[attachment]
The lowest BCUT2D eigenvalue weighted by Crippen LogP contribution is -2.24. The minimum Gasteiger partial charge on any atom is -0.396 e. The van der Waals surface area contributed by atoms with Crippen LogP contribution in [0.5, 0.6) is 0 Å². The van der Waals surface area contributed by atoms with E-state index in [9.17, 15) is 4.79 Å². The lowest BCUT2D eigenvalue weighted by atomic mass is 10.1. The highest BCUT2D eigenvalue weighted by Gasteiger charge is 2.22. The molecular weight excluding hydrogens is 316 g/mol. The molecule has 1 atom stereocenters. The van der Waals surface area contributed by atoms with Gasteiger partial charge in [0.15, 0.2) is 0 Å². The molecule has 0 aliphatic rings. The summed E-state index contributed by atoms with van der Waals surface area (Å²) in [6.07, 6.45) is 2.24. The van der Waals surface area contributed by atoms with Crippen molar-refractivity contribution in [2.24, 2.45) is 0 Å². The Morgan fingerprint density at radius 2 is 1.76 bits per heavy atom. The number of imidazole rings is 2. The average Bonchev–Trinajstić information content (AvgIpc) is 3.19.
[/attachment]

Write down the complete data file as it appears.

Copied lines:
The lowest BCUT2D eigenvalue weighted by Crippen LogP contribution is -2.24. The minimum Gasteiger partial charge on any atom is -0.396 e. The van der Waals surface area contributed by atoms with Crippen LogP contribution in [0.5, 0.6) is 0 Å². The van der Waals surface area contributed by atoms with E-state index in [9.17, 15) is 4.79 Å². The lowest BCUT2D eigenvalue weighted by atomic mass is 10.1. The highest BCUT2D eigenvalue weighted by Gasteiger charge is 2.22. The molecular weight excluding hydrogens is 316 g/mol. The molecule has 1 atom stereocenters. The van der Waals surface area contributed by atoms with Gasteiger partial charge in [0.15, 0.2) is 0 Å². The molecule has 0 aliphatic rings. The summed E-state index contributed by atoms with van der Waals surface area (Å²) in [6.07, 6.45) is 2.24. The van der Waals surface area contributed by atoms with Crippen molar-refractivity contribution in [2.24, 2.45) is 0 Å². The Morgan fingerprint density at radius 2 is 1.76 bits per heavy atom. The number of imidazole rings is 2. The average Bonchev–Trinajstić information content (AvgIpc) is 3.19.